The relationship between environmental factors and disease continues to be a concern among the general public and public health researchers. In 2000, the PEW Environmental Health Commission found that 87% of people surveyed felt that environmental contributors to disease were either very important or more important than any other disease factor.

The Department of Public Health's Bureau of Environmental Health works closely with residents, communities, and local health officials across the state to evaluate contaminants in our air, water, soil and food supply.

In this chapter

Topics covered in Chapter 8 include: Lead Poisoning - Asthma and Allergies - Drinking Water - Swimming - Indoor Air - Skating Rinks - Ambient Air - Food Safety - Policy Perspective by Joseph Brain, SD, Cecil K. and Phillip Drinker Professor of Environmental Physiology, Harvard School of Public Health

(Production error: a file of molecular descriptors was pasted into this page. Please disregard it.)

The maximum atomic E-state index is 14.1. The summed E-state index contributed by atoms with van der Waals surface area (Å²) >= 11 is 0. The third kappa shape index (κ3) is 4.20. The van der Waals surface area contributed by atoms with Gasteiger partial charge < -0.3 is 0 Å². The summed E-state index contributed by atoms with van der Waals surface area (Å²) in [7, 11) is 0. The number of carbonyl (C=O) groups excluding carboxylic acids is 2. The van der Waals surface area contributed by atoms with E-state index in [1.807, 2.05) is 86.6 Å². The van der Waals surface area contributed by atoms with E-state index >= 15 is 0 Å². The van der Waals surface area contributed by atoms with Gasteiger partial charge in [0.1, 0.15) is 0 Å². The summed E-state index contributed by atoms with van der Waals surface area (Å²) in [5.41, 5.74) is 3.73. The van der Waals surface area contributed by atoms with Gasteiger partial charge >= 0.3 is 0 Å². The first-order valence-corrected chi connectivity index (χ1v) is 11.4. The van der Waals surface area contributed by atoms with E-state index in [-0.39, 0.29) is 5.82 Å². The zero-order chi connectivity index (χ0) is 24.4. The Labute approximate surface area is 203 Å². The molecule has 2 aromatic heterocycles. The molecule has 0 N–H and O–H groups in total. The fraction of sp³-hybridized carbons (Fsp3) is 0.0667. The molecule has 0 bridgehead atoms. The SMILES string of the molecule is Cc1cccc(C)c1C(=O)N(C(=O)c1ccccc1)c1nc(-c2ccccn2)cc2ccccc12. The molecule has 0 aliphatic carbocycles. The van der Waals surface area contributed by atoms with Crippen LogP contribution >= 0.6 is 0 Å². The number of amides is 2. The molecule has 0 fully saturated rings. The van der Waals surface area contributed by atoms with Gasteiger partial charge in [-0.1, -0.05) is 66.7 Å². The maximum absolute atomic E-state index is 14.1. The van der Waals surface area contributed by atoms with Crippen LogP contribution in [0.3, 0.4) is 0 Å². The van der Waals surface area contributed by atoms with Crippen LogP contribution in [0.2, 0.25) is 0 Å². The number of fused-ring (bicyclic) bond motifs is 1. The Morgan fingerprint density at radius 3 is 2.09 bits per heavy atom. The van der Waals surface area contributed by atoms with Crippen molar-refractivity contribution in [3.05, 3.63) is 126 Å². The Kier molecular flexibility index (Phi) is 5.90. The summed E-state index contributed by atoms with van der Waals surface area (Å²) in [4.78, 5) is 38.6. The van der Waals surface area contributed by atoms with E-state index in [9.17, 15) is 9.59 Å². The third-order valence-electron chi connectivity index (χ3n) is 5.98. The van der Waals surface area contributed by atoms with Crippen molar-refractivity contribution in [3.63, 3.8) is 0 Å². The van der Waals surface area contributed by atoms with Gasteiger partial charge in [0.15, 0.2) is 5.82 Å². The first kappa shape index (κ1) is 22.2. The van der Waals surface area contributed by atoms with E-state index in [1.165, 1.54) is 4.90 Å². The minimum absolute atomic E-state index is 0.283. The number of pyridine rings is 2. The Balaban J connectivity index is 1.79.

For more data or information on topics in Chapter 8

Beach Reports

  • Massachusetts-specific data: Beach reports from the MDPH Bureau of Environmental Health
  • National data: Lead poisoning statistics from the US Centers for Disease Control and Prevention (CDC).

Environmental Public Health Tracking Network (EPHTN):

This online mapping tool allows you to create your own tables, charts, and maps on health and environmental data including air quality, drinking water quality, c ancer, asthma and lead poisoning.

  • Massachusetts-specific data: Massachusetts EPHTN from the MDPH Bureau of Environmental Health
  • National data: US EPHTN from the US Centers for Disease Control and Prevention (CDC).

Lead Poisoning

List of figures and tables in Chapter 8

Download these figures in .jpeg format to use in your own presentations.


This information is provided by the Department of Public Health.